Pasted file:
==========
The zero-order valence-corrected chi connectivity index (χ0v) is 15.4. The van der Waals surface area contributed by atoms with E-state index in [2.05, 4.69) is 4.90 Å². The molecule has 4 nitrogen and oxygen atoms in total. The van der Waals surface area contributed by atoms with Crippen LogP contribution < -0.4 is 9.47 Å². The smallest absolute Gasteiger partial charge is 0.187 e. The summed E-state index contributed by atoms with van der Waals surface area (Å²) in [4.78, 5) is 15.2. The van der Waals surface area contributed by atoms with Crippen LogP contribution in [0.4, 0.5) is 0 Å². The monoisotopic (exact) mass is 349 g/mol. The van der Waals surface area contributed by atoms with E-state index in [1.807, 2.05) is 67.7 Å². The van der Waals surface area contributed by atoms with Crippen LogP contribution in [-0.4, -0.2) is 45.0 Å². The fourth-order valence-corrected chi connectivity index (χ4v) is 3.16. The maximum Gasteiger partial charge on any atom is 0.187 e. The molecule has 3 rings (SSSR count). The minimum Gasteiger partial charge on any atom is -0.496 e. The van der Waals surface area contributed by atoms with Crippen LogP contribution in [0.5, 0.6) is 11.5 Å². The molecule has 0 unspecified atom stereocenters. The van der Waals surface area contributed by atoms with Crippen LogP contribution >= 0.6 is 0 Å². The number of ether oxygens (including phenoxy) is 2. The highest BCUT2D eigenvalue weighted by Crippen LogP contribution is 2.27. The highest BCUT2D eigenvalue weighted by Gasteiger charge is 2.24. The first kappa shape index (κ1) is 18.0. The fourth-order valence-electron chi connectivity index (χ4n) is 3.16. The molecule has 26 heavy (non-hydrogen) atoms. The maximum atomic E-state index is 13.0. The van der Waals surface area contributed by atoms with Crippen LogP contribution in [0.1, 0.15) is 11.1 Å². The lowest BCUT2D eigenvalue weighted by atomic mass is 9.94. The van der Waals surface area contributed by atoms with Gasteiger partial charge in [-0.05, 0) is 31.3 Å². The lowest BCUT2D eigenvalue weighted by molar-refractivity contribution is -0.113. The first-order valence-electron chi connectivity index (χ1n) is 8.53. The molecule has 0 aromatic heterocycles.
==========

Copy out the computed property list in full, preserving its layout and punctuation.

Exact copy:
The zero-order valence-corrected chi connectivity index (χ0v) is 15.4. The van der Waals surface area contributed by atoms with E-state index in [2.05, 4.69) is 4.90 Å². The molecule has 4 nitrogen and oxygen atoms in total. The van der Waals surface area contributed by atoms with Crippen LogP contribution < -0.4 is 9.47 Å². The smallest absolute Gasteiger partial charge is 0.187 e. The summed E-state index contributed by atoms with van der Waals surface area (Å²) in [4.78, 5) is 15.2. The van der Waals surface area contributed by atoms with Crippen LogP contribution in [0.4, 0.5) is 0 Å². The monoisotopic (exact) mass is 349 g/mol. The van der Waals surface area contributed by atoms with E-state index in [1.807, 2.05) is 67.7 Å². The van der Waals surface area contributed by atoms with Crippen LogP contribution in [-0.4, -0.2) is 45.0 Å². The fourth-order valence-corrected chi connectivity index (χ4v) is 3.16. The maximum Gasteiger partial charge on any atom is 0.187 e. The molecule has 3 rings (SSSR count). The minimum Gasteiger partial charge on any atom is -0.496 e. The van der Waals surface area contributed by atoms with Crippen LogP contribution in [0.5, 0.6) is 11.5 Å². The molecule has 0 unspecified atom stereocenters. The van der Waals surface area contributed by atoms with Crippen LogP contribution >= 0.6 is 0 Å². The number of ether oxygens (including phenoxy) is 2. The highest BCUT2D eigenvalue weighted by Crippen LogP contribution is 2.27. The highest BCUT2D eigenvalue weighted by Gasteiger charge is 2.24. The first kappa shape index (κ1) is 18.0. The fourth-order valence-electron chi connectivity index (χ4n) is 3.16. The molecule has 26 heavy (non-hydrogen) atoms. The maximum atomic E-state index is 13.0. The van der Waals surface area contributed by atoms with Crippen LogP contribution in [0.1, 0.15) is 11.1 Å². The lowest BCUT2D eigenvalue weighted by atomic mass is 9.94. The van der Waals surface area contributed by atoms with Gasteiger partial charge in [-0.05, 0) is 31.3 Å². The lowest BCUT2D eigenvalue weighted by molar-refractivity contribution is -0.113. The first-order valence-electron chi connectivity index (χ1n) is 8.53. The molecule has 0 aromatic heterocycles.